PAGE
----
The exhibition and the book, prepared by VEKAM, are meant to complement the research exhibition, curated by Ali Cengizkan and N. Müge Cengizkan, for the 50th anniversary of the Vehbi Koç Foundation. The research focuses on the structuring, modernization and the establishment of Yenişehir that happened during the first decade of Ankara as the capital of Turkey. This is also a way of looking at a little known period, which was transforming rapidly at the time, as residential culture was changing towards “modernity”.
The exhibition and the book illuminate the past of Ankara through the themes of modernized settlements in the old and new regions, the formation of the city and park culture, the modernization of public services, the creation of commemorative culture, the identification of national culture and the modernization of the social life of the city. The exhibition focuses on how a new city was constructed in the first quarter of the twentieth century, in a war-torn country experiencing the old Ankara / new Ankara dilemma, from the proclamation of the Republic until 1933, the tenth year of the Republic.
It also seeks to answer the following questions: “What is the “new housing” needed by the new society, and how has it been achieved? What are the characteristics of the residential culture created by the “new people” of the city? How did politicians, landlords, planners, architects, contractors and intellectuals determine the residential culture according to their own housing needs? Is it natural that the planned environment disintegrated due to the societal dynamics and gaps that appeared in historiography as the “new society” appeared on the horizon?”
Research on this little known period of Ankara was done by looking back on the documents that have been ignored so far, especially on written historiographic materials, original plan sheets, title deed cadastral documents and the increasing collection of information in the 2000s, based on photo-cards and albums. The method itself creates an innovative digital appraisal and micro-history study base, so that the new city structures and spaces can be reconsidered as an integral product.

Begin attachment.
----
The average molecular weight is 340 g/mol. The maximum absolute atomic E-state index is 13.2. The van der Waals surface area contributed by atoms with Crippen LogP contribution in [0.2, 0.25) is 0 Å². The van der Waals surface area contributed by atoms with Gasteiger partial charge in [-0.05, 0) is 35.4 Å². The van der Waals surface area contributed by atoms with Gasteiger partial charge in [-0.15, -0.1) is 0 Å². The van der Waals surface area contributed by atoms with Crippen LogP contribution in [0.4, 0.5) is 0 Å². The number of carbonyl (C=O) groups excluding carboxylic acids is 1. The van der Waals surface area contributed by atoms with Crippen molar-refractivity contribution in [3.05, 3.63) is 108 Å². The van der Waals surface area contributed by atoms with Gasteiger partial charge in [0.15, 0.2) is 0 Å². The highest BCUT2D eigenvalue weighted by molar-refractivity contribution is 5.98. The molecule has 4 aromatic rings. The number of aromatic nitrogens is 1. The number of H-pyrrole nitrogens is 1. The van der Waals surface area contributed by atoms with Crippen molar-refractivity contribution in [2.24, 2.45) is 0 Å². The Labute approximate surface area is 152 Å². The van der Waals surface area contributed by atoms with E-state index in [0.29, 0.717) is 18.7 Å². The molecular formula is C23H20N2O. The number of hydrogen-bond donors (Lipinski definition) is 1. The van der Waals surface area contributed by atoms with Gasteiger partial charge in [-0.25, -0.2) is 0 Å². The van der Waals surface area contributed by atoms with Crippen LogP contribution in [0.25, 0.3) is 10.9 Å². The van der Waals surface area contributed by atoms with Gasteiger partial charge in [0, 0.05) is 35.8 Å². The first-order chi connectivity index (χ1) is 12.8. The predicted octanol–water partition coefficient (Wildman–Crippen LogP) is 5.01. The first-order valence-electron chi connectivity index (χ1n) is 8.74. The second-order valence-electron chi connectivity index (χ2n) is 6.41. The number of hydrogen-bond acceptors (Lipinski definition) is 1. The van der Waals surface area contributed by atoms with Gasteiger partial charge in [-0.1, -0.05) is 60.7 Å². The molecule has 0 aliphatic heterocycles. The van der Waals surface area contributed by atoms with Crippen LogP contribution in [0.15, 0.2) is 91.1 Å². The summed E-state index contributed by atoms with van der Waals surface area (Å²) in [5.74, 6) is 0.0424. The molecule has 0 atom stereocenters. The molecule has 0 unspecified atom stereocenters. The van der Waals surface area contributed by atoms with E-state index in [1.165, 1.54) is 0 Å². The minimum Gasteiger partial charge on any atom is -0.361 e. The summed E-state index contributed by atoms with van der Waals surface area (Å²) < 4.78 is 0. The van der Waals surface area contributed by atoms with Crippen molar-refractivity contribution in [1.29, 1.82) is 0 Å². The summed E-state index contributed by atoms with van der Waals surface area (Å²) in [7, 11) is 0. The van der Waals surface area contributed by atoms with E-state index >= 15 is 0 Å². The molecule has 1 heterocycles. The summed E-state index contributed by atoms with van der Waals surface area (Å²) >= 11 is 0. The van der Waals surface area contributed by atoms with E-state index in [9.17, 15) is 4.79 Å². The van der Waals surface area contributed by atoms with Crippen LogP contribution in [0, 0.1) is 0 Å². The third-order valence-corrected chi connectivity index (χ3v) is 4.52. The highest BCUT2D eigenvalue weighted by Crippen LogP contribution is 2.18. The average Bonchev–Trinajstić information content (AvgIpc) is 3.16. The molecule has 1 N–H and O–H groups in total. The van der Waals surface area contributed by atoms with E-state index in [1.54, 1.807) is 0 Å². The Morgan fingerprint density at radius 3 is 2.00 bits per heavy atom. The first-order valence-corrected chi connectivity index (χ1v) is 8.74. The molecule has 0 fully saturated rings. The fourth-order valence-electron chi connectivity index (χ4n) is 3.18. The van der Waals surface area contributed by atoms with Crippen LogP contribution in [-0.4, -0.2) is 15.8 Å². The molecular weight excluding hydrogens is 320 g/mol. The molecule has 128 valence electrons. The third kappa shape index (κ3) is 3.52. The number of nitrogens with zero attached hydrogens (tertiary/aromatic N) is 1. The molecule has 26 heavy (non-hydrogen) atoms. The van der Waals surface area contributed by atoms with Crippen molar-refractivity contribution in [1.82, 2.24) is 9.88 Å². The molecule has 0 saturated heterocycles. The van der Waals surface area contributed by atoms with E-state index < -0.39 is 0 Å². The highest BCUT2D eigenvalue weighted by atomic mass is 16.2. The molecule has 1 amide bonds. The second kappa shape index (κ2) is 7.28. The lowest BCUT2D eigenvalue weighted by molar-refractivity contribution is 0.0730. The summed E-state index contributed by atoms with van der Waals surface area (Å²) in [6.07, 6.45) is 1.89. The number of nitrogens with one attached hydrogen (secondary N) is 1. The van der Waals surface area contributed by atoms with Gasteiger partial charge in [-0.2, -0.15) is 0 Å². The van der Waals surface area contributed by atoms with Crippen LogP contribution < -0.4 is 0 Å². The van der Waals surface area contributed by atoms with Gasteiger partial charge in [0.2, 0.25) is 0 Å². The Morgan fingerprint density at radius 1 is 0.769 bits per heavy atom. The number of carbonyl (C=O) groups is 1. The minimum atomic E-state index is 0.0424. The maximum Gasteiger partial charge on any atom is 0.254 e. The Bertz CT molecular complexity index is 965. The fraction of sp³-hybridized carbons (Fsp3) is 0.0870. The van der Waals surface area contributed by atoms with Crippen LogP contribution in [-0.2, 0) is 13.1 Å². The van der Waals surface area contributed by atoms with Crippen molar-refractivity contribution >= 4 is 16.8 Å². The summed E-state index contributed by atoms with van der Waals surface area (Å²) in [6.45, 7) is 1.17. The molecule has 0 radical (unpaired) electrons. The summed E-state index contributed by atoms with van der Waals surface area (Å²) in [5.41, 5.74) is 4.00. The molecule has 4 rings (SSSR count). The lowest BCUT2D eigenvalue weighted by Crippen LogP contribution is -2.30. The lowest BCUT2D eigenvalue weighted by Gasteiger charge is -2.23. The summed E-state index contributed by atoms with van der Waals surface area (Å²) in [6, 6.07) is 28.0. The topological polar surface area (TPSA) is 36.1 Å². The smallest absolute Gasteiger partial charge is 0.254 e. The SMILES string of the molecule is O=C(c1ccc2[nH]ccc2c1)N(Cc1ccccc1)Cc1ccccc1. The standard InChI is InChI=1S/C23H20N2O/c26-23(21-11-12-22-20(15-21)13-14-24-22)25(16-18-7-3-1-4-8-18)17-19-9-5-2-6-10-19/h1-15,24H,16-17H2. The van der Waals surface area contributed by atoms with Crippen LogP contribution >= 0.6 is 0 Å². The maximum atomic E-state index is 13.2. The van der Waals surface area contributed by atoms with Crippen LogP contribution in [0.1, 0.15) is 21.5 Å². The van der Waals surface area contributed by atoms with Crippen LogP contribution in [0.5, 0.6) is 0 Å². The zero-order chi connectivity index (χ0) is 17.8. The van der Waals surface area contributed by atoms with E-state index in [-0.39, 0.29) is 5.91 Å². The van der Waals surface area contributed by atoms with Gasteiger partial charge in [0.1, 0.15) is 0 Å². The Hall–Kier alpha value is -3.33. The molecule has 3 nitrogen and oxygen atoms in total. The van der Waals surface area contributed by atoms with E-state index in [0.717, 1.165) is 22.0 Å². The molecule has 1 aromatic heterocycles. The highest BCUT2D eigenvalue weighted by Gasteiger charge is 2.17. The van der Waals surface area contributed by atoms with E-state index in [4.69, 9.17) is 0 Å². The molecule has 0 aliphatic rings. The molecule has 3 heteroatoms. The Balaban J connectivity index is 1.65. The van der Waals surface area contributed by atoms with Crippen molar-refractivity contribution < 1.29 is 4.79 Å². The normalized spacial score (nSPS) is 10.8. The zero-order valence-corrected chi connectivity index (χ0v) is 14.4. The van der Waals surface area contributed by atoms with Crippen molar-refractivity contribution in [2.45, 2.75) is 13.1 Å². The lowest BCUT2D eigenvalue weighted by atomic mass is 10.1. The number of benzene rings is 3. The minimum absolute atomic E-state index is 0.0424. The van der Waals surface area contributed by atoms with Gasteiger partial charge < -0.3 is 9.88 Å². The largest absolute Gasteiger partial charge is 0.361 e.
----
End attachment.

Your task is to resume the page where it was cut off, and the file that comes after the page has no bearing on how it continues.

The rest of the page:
What emerged from this was an unknown, new, innovative, generous and uncompromising Ankara that never flatters. There is much to be learned from Ankara, between 1923 to 1933, in terms of urban genetics, architectural archetypes, stylistic experience and local administrative operations.
In the exhibition and book, first-hand, original and newly produced visuals were used instead of the familiar visuals of Ankara during that period. In principle, the old / new comparisons aren’t the methods that produce nostalgia; rather empathy tools were used in order to understand the period. It is known that nostalgia creates alienation, while alienation leads to romantic escape and irresponsibility.
The exhibition and the book aim to contribute to the modern history of the city and trigger the idea of establishing an “Ankara City Museum“. In the exhibition, half-hour modeling films based on approximately 1300 postcards are projected on 4 screens constantly to emphasize the main source of the research project. There are more than 350 original photographs on the walls that introduce the old and the new regions of Ankara in 1933. Clustered around 8 different themes, it makes us think: What kind of interactions gave rise to the new person, new housing and the dream of a new society? What did the 38 writers, planners, architects, politicians, wanderers or intellectual residents of the city think when all of this transformation took place? What type of an outcome is this “new city” that emerged from all these new developments?
“New Ankara” invites you to a close reading concerning the difficulties of building a city.
The Construction of a New City: Ankara 1923-1933
The exhibition invites everyone interested in Ankara to witness the construction of the city and to see the New Ankara. As a research project, the exhibition also aims to contribute to the modern history of the city.
The exhibition explores how Yenişehir, an empty land in 1923, was expropriated in 1925 and developed by the Municipality and the Foundation Administration, and how it reached the 1933 Red Crescent. Yenişehir, known today as the Red Crescent, is the focus of the exhibition, extending from the Sıhhiye Bridge to the Assembly Junction, and from the College to Demirtepe.
Approximately 350 photographs depicting the period between 1923 to 1933 are brought together under eight main themes. Along with the videos produced from architectural and urban modelings, the 1939’s aerial photographs revive the Ankara of that period. The findings of the research made it possible to represent the housing types of Yenişehir through the models.
The Film Rooms in the exhibition space revive 1920s Ankara by showing documentaries and period films. The snapshots bring together the experiences and writings of politicians, writers and intellectuals, architects, planners and contractors (close to 40) regarding the first decade of the capital, and it includes names such as, Mustafa Necati, Halide Edip Adıvar, Arif Hikmet Koyunoğlu, Carl Christoph Lörcher, Nafiz Kotan of Erzurum, and Grace Ellison. Nadire Cabinets presents ephemera and printed collection materials related to the people and places of the period. The Construction of a New City: Ankara 1923-1933 book deepens the exhibition with readings and new documents and meets the readers as part of the Koç University VEKAM Publication.
Curated by Ali Cengizkan and Müge Cengizkan, the exhibition will run until January 12that CerModern.